FOOD FOR THOUGHT: After last year’s sell-out installment of the Super Duper Market, Paper magazine has relocated this year’s edition to the St. Patrick’s Youth Center at 268 Mulberry Street. About 5,000 people — 1,000 more than last year — are expected to check out the culinary finds, when the three-day event gets going Friday, according to Paper’s editor-in-chief Kim Hastreiter. Target and American Express will once again be sponsors.
This weekend’s crowd will include foodies from Detroit, San Francisco, New Orleans, Portland, Ore., Los Angeles, New York and Springfield, Mo. There will also be some design and culinary combos. In addition to selling Japanese linen aprons and cook-friendly clothing, the San Francisco-based boutique Modern Appealing Clothing will have a booth showcasing their favorite purveyors such as Boulette’s Larder, Poco Dolce, the Healdsburg Shed, Bi-Rite and Rancho Gordo. Cynthia Rowley will have a booth for its CuRious Candy edible dishes and silverware, as well as black licorice cotton candy.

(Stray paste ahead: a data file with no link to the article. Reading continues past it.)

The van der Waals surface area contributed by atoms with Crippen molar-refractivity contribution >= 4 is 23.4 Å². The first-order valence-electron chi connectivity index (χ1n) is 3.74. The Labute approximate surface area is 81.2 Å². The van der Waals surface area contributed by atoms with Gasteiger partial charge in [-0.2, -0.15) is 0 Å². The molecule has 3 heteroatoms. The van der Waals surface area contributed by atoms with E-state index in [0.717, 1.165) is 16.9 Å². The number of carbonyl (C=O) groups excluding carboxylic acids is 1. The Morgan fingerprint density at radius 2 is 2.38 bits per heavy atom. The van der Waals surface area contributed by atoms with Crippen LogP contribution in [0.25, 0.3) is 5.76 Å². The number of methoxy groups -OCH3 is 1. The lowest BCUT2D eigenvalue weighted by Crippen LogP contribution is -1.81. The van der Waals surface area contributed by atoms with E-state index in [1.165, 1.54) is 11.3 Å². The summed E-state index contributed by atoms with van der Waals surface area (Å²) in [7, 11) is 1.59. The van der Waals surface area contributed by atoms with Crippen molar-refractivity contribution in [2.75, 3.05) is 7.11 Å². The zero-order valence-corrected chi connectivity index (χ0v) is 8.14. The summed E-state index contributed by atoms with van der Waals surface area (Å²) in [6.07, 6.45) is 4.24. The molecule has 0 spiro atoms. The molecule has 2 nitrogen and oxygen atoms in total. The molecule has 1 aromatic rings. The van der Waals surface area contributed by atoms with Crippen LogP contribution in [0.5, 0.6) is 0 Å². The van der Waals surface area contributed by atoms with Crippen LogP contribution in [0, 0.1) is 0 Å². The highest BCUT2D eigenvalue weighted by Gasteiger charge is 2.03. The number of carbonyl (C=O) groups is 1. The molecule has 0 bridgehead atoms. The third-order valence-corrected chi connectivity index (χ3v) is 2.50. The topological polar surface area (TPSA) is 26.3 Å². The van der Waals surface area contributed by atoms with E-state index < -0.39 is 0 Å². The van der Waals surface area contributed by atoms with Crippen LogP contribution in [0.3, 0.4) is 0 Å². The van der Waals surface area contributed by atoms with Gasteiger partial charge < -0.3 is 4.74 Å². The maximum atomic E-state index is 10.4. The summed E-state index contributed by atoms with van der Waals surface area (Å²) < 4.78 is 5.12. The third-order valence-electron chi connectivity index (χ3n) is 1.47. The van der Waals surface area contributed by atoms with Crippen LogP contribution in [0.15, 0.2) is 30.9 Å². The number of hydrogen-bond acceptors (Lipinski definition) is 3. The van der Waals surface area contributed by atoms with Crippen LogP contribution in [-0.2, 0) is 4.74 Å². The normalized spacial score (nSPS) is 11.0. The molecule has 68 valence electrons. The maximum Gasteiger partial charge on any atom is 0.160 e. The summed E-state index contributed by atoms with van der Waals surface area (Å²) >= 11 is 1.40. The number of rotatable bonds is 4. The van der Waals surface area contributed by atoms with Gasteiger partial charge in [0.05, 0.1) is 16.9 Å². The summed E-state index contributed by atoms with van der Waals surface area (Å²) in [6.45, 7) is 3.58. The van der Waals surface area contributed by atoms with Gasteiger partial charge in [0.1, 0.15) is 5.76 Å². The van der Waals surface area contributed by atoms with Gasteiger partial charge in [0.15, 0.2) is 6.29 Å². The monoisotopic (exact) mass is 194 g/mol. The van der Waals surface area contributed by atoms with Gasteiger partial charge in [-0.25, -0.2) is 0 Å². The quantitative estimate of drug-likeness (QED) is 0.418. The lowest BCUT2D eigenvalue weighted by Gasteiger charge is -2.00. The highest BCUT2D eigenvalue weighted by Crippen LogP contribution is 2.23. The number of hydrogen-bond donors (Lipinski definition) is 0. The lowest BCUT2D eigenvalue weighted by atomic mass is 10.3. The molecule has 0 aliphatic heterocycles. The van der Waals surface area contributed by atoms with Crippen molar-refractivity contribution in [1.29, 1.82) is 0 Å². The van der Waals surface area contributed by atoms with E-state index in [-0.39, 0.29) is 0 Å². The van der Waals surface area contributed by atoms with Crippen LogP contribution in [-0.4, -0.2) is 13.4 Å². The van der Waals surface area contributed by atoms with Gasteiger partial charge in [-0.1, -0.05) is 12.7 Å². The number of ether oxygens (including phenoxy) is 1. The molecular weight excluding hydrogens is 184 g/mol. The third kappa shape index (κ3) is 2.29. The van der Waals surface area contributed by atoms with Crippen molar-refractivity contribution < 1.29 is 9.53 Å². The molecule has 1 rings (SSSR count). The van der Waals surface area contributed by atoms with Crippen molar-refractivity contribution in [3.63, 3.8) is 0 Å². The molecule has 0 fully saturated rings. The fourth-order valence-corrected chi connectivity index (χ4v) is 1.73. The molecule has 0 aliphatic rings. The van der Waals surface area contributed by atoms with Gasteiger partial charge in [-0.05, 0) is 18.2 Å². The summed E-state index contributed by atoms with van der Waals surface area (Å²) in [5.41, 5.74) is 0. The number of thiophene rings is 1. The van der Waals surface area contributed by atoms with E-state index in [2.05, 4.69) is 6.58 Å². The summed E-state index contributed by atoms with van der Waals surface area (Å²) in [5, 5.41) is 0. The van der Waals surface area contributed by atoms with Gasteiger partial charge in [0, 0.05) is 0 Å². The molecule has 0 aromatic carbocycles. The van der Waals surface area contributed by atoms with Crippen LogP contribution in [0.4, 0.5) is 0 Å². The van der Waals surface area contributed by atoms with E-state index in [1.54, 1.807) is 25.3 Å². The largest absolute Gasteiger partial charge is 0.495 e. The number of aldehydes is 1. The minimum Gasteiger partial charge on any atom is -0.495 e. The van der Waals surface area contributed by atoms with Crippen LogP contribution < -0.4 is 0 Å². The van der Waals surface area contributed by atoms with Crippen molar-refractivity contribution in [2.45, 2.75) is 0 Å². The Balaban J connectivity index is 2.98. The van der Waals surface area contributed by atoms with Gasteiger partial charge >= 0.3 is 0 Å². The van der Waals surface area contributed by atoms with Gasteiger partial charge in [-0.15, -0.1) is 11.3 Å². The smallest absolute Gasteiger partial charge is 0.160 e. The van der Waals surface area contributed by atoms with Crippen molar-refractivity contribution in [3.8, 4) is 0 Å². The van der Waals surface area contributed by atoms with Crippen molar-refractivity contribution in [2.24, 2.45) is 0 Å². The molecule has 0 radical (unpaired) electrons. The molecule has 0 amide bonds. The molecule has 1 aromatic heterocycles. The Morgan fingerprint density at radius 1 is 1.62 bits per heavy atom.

Best Made Company’s Peter Buchanan-Smith (who was Paper’s creative director for many years) will be introducing fans of his clothing to the brand’s maple syrup, camping dishes, pots and pans. Screaming Mimis will be pitching kitchenware from the Forties and Dee and Ricky’s will be hawking their food-shaped jewelry and homemade cakes.
Momofuku Milk Bar’s Christina Tosi, Imperial Woodpecker Sno-Balls’ Neesa Peterson, Better Off Spread’s Jenny McWilliams and Jonathan Boccard, and The Jam Stand Girls’ Jessica Quon and Sabrina Valle will be on hand. Perhaps Humphry Slocombe, which serves up ice cream in such unexpected flavors as Government Cheese, Hibiscus Beet Sorbet and Peanut Butter Curry, best reflects how loyal gourmands can be. The San Francisco company only has one location but it has nearly 290,000 Twitter followers.
Hastreiter said, “The food movement is an important cultural movement right now and I think prescient brands realize this. It’s not just about groceries. It’s about a lifestyle of authenticity and community. Food these days is about community, sustainability, artisanship, makers and ethics.” So many young creative kids “are becoming chefs and growers and procurers instead of starting bands these days. Millennials are the future of all brands and they care about where stuff comes from whether it’s their food, their clothes, their shoes or the products they put on their hair and face. This is the new Millennial consumer — they are going to change the marketplace big time,” she said.